Bosses rejoice as Theresa May’s deal eases hard Brexit fear

Corporate Britain welcomed a Brexit breakthrough on Friday as the prospect of an imminent two-year transition deal looked set to soothe uncertainty fears.

The 16-page joint report from negotiators on both sides crucially includes “an agreement as early as possible in 2018 on transitional arrangements”, drastically lessening the chances of a “cliff-edge” Brexit in March 2019.

Top executives backed the breakthrough. Next’s Lord Wolfson said: “It looks like good news that there is going to be a transition period which makes sense for everybody. The longer business has to adjust, the less expensive the adjustment will be.

“You get days when you go to bed and think negotiations are never going to happen. I hope we don’t go into national meltdown for the next 18 months the next time [the talks] hit the buffers. People need to remember that when they are jumping up and down.”

RBS boss Ross McEwan said that “if we get a longer transition and the rules established, I think that is really good news for us”.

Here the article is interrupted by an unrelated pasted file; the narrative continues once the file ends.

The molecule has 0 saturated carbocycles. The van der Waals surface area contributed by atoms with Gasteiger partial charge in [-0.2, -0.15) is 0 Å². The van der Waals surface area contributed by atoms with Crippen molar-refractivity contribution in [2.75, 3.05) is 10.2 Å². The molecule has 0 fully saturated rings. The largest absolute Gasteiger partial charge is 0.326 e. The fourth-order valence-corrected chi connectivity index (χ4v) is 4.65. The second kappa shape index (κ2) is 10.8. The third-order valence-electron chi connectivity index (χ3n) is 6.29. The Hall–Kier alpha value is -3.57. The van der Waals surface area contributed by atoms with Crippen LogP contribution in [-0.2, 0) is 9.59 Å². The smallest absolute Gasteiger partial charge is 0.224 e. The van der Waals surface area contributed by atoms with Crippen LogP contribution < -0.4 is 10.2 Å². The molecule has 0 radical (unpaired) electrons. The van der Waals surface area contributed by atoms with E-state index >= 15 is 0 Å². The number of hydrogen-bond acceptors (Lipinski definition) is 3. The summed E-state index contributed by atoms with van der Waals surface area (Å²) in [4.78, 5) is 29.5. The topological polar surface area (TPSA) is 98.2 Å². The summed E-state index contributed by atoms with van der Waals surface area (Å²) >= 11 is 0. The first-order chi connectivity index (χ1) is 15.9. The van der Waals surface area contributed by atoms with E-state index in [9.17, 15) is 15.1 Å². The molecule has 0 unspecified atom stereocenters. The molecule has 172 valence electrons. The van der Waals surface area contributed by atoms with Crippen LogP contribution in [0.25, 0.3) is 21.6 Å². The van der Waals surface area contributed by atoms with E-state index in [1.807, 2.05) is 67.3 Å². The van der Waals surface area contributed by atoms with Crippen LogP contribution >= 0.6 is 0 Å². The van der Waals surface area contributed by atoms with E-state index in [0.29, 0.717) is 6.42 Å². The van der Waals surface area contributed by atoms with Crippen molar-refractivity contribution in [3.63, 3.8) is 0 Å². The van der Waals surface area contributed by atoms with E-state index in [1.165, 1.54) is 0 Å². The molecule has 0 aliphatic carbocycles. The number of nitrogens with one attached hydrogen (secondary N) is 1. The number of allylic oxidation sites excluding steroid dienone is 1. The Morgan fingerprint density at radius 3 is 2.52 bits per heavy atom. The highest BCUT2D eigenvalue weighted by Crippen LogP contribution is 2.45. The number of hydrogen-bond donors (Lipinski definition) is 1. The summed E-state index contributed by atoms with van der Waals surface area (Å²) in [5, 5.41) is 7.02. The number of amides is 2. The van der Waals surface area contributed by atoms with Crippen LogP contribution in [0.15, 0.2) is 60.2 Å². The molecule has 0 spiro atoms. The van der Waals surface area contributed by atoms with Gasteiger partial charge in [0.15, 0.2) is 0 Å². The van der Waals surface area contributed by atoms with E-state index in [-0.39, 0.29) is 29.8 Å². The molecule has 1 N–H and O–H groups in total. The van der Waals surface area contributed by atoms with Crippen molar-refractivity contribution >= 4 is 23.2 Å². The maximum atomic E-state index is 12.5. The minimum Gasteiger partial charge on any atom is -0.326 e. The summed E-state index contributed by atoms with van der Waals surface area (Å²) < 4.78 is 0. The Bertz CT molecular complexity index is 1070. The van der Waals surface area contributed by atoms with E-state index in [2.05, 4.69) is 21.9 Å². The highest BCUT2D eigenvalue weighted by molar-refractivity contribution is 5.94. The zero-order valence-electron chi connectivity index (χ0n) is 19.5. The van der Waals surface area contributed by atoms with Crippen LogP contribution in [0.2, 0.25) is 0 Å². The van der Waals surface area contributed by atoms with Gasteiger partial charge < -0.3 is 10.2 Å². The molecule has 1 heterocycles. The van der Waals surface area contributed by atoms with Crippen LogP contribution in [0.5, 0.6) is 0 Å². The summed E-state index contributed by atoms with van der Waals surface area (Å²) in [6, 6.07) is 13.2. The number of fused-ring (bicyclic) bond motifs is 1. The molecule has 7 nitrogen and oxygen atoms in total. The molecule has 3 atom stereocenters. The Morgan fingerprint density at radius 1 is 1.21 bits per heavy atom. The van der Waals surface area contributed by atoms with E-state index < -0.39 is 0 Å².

Young’s pubs boss Patrick Dardis said it was “great news for our industry and the UK in general” adding: “It is just a start but at least we can progress to the next stage.”

Jonathan Neame, chief executive of brewer Shepherd Neame, which has around 30 London pubs, said: “This is a welcome development, but full clarity on how the UK will trade with the EU in the future and the wider implications for business is urgently needed. We hope that Government will maintain this recent momentum in the New Year.”

Nomura analyst Andy Chaytor said Brexit turbulence in markets could subside in 2018. “If the UK and EU can quickly agree a transition deal of at least two years then we will have three years until any major changes happen because of Brexit. In other words, the key change next year is that the market’s sensitivity to Brexit negotiations should fall substantially.”

JPMorgan’s Karen Ward, a former adviser to Chancellor Philip Hammond, said: “Removing uncertainty around transition arrangements would serve as a tremendous relief to businesses on both sides of the Continent. It may also prevent financial companies in the UK enacting contingency plans at this stage.”

Rob Perrins, chief executive of housebuilder Berkeley Homes said there were still significant hurdles to overcome, particularly on skills: “The Government need to do their bit as well — not just think ‘we’ve got transition rules in place, and we’re moving onto trade so business will invest again’… There’s loads more to do. We have to hit the Brexit date but there is still this lack of certainty over what it will look like.”

Property developer Richard Tice, the Leave Means Leave co-chairman, said the UK was engaged in the “wrong negotiating strategy by the wrong negotiating team”.

He said heads of terms on a trade arrangement should be agreed with a transition, to give the EU an incentive to conclude talks.

December 8th, 2017: Evening Standard